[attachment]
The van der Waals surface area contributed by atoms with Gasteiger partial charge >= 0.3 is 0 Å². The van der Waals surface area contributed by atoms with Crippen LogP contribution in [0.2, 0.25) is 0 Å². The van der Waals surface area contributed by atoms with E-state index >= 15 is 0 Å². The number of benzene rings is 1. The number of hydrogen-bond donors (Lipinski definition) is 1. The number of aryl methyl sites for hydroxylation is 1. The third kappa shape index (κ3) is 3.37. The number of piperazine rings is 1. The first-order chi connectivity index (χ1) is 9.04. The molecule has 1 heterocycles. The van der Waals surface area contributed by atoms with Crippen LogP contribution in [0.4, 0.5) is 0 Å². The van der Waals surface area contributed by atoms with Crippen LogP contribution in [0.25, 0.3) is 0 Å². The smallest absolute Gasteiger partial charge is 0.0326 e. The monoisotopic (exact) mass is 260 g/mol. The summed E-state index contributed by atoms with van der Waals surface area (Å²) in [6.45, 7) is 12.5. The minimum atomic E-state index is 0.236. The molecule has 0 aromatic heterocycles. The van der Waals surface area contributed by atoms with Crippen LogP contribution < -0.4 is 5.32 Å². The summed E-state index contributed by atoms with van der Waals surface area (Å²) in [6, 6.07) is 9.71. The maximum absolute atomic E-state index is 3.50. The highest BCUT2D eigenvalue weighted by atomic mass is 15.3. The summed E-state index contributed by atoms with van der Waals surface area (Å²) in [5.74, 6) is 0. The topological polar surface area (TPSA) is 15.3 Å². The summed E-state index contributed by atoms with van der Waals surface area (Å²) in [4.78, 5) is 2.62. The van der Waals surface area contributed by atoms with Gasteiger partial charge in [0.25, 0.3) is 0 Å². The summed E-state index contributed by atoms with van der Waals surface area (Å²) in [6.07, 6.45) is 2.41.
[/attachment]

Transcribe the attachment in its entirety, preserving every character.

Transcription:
The van der Waals surface area contributed by atoms with Gasteiger partial charge >= 0.3 is 0 Å². The van der Waals surface area contributed by atoms with Crippen LogP contribution in [0.2, 0.25) is 0 Å². The van der Waals surface area contributed by atoms with E-state index >= 15 is 0 Å². The number of benzene rings is 1. The number of hydrogen-bond donors (Lipinski definition) is 1. The number of aryl methyl sites for hydroxylation is 1. The third kappa shape index (κ3) is 3.37. The number of piperazine rings is 1. The first-order chi connectivity index (χ1) is 9.04. The molecule has 1 heterocycles. The van der Waals surface area contributed by atoms with Crippen LogP contribution in [0.4, 0.5) is 0 Å². The van der Waals surface area contributed by atoms with Crippen LogP contribution in [0.25, 0.3) is 0 Å². The smallest absolute Gasteiger partial charge is 0.0326 e. The monoisotopic (exact) mass is 260 g/mol. The summed E-state index contributed by atoms with van der Waals surface area (Å²) in [6.45, 7) is 12.5. The minimum atomic E-state index is 0.236. The molecule has 0 aromatic heterocycles. The van der Waals surface area contributed by atoms with Crippen LogP contribution < -0.4 is 5.32 Å². The summed E-state index contributed by atoms with van der Waals surface area (Å²) in [6, 6.07) is 9.71. The maximum absolute atomic E-state index is 3.50. The highest BCUT2D eigenvalue weighted by atomic mass is 15.3. The summed E-state index contributed by atoms with van der Waals surface area (Å²) in [5.74, 6) is 0. The topological polar surface area (TPSA) is 15.3 Å². The summed E-state index contributed by atoms with van der Waals surface area (Å²) in [4.78, 5) is 2.62. The van der Waals surface area contributed by atoms with Gasteiger partial charge in [0.25, 0.3) is 0 Å². The summed E-state index contributed by atoms with van der Waals surface area (Å²) in [6.07, 6.45) is 2.41.